URBANA, Ill. (AP) - Decades after Amy Bock’s childhood with asthma and a bone disease, she remains grateful to the pediatrician who used to come to the hospital after hours and sit by her bedside, who once visited her home to bake cookies with her and her dying 5-year-old cousin and who is now the doctor she relies on to treat her own children.
“She has a lot of history with us - a lot of heartfelt history,” Bock said of Carle pediatrician Dr. Kathleen Buetow.
Marking her 50th year at Carle - and without any intention of retiring from her full-time practice anytime soon - the 86-year-old Buetow has a history with countless patients, their parents and even some of their grandparents.
And these days, she said, seeing the grandkids of some former patients makes her feel “like time has gone by.”
A native of Maryland, Buetow first came to Champaign-Urbana and began working at Carle in 1965, when her husband took an academic position at the University of Illinois.
She remembers back in her medical-school years intending to become an obstetrician/gynecologist and deliver babies.
But she realized along the way that her big interest was in treating kids.
Ask her all these years later what her favorite part of being a doctor is, and Buetow doesn’t hesitate to answer in one word: “Kids.”
Today’s kids haven’t really changed from those she treated earlier in her career, she said, though she has seen families change, and she has seen the dads become a lot more involved.
What has changed a lot are the advancements, among them vaccines and more opportunities for kids with developmental disabilities, that provide a better outlook for today’s kids, Buetow said.
She remembers when DPT (diphtheria, pertussis and tetanus) and smallpox vaccines were the only ones available, and the coming of the polio vaccine, and how the public readily embraced it.
She also recalls the days when hospitals had units full of kids with measles and pertussis (also called whooping cough), and the serious complications that could develop from those illnesses.
About today’s parents who reject vaccinations for their kids, she said, “They don’t know what they’re missing.”
About midway through Buetow’s career at Carle, she agreed to fill in for a colleague who was going to give a lecture on child abuse, and that launched a big new focus in her career.
After she spoke, Buetow said people started sending child-abuse victims to her. She realized she needed more training to treat these children, and got it. She also became a member of a new child-protection team that was working with local authorities. There are two of those teams at Carle now, and Buetow continues to work as a member of one.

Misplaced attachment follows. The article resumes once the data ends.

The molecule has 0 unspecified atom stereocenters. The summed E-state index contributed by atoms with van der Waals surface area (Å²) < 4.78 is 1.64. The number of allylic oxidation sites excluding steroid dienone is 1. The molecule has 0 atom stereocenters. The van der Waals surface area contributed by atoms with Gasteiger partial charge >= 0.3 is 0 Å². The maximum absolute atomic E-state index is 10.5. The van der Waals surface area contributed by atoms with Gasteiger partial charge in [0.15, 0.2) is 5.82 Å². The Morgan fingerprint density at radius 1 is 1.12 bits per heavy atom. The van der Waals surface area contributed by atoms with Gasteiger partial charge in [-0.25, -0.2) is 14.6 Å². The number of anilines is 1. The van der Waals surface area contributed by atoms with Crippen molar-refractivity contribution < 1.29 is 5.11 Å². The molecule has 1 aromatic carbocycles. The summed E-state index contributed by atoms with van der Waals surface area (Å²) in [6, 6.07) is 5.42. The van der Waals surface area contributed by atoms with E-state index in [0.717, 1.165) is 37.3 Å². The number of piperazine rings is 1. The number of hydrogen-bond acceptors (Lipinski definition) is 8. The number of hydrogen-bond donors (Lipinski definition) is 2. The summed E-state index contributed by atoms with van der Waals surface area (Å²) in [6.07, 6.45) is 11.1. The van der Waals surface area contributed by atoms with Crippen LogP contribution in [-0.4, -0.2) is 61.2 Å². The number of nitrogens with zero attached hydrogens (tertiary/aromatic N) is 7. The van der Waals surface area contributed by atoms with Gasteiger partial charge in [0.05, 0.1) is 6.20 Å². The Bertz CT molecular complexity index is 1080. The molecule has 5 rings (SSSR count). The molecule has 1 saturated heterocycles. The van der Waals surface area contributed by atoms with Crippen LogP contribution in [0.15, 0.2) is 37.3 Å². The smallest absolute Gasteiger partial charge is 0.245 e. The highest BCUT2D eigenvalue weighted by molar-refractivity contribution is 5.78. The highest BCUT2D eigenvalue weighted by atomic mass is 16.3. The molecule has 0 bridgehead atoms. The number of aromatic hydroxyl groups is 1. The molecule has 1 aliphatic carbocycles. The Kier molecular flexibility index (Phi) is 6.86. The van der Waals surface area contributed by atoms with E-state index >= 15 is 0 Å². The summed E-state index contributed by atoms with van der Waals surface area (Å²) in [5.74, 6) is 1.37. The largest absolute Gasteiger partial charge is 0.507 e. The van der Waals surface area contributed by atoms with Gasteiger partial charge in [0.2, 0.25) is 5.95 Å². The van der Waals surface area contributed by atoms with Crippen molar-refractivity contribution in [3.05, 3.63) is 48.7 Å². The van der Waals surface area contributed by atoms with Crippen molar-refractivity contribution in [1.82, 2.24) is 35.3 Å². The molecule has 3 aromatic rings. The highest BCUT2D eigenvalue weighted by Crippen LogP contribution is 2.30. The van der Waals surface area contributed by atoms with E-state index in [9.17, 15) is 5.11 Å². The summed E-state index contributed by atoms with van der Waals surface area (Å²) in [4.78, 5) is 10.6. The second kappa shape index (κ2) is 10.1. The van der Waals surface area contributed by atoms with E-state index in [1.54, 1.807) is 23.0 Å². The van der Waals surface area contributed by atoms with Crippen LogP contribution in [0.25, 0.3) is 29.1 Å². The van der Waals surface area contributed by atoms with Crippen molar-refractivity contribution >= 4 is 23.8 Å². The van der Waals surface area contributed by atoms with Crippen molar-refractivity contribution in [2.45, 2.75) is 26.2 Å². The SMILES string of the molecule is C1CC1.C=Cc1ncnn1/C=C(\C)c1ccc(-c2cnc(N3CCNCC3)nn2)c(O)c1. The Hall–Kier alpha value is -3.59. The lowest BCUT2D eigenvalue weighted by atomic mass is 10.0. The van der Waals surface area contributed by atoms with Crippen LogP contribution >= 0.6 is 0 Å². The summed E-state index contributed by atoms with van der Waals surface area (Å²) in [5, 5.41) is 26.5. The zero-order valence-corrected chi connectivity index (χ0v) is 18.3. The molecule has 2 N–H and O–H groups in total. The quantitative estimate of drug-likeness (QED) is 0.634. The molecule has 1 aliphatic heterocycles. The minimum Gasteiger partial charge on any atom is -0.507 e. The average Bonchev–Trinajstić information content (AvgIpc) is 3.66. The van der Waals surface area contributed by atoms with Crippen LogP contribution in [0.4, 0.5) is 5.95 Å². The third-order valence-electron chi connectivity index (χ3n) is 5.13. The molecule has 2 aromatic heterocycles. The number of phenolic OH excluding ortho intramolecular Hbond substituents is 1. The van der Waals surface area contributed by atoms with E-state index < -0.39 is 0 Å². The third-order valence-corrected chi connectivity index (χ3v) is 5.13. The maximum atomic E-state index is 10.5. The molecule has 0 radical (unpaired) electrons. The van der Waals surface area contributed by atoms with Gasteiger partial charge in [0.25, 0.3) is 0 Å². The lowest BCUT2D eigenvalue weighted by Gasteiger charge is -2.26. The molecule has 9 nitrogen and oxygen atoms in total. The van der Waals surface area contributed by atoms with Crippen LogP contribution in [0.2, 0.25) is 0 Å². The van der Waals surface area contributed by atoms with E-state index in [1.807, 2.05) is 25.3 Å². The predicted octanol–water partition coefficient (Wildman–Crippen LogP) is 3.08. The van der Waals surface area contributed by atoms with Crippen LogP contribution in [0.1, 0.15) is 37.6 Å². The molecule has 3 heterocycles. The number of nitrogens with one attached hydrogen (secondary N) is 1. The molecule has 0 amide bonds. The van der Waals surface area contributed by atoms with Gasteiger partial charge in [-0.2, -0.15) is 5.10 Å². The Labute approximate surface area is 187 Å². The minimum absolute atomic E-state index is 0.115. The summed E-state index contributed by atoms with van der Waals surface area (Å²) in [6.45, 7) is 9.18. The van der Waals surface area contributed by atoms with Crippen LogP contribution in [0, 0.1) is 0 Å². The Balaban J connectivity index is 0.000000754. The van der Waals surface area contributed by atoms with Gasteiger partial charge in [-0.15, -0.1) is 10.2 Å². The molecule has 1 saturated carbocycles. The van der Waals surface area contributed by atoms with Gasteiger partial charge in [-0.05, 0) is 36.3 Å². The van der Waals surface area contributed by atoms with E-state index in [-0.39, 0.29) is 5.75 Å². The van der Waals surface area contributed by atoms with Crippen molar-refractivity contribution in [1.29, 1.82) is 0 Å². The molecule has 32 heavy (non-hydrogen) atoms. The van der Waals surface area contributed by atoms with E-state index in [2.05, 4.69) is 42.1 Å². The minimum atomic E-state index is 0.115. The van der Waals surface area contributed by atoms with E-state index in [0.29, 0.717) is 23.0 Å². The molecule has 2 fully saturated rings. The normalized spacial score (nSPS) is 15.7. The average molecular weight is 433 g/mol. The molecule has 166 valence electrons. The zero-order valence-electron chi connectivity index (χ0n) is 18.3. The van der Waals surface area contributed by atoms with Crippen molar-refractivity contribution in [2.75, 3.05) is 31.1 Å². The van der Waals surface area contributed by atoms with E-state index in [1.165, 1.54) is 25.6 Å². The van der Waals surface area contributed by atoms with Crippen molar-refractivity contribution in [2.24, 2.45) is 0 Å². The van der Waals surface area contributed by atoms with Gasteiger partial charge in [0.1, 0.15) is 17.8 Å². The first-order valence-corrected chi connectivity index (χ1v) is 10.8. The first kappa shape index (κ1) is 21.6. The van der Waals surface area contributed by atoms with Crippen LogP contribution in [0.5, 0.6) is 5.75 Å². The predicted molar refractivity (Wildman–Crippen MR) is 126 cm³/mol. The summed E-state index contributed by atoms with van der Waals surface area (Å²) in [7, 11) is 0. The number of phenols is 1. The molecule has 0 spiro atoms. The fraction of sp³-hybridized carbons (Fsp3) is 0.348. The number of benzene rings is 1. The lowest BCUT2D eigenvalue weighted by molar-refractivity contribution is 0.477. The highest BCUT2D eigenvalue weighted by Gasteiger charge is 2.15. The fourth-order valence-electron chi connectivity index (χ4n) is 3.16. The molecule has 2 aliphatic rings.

Bock, 42, of Rantoul, calls Buetow “the biggest child advocate you will ever meet in Champaign County.”
She first became Buetow’s patient as a 3-month-old, she said. With asthma and a bone disease that required a lot of care throughout her childhood, Bock said she remained Buetow’s patient until she was 20.
In the hospital once as a 7-year-old with a blocked kidney, Bock said the doctor made sure she was able to share a room with her 5-year-old cousin, Tracy, who was terminally ill with leukemia.
“She would often come in our room at night and kind of sit with us,” Bock recalled.
Buetow also once came to their home to make cookies and Christmas cards with the two little girls a couple of months before Tracy died, she said.
“The inside of her heart is bigger than most humans’,” Bock added.
A registered medical assistant in Carle’s ob/gyn department, Bock said her family’s connection with Buetow spans three generations. Buetow encouraged her to go into health care and her mother to become a registered nurse, and is treating her two teens, who have the same bone disease she has, Bock said.
Buetow said her career has been rewarding and satisfying.
She has also seen the role of the doctor shift from authoritarian to more of a team member over the years, and new rules that have brought changes in such things as medical record-keeping. She remembers the days when records came in small blue jackets, and it was enough for a doctor to note “earache, red eardrum and penicillin” on a chart, but much more information is required now, she said.
“You could just get all upset and fight it, or just say, ‘That’s the way it is’ and go with it,” Buetow said.
Carle’s most senior physician goes with it.
Her longtime colleague and fellow Carle pediatrician Dr. Malcolm Hill calls Buetow “amazing.”
She keeps up with all the recent trends, he said, “and what’s been really amazing has been her work with child abuse and neglect. It has to be handled very delicately to protect kids in our area, and we depend on her to be our consultant,” he said.
Buetow’s work has benefited everyone, he said, “and she’ll still be here when I retire.”
The doctor’s always in
Three more things to know about Dr. Kathleen Buetow:
- Higher education: College of Notre Dame of Maryland, AB; University of Maryland School of Medicine, MD; Johns Hopkins School of Hygiene and Public Health, DrPH.
- Family: Husband Dennis; four children; five grandchildren; one great-grandchild; and one great-grandchild on the way.
- Extras: Her hobby is photography. And she still has excellent handwriting, thanks to her Catholic education, she said.
Source: The (Champaign) News-Gazette, https://bit.ly/1XSHYjA
Information from: The News-Gazette, https://www.news-gazette.com
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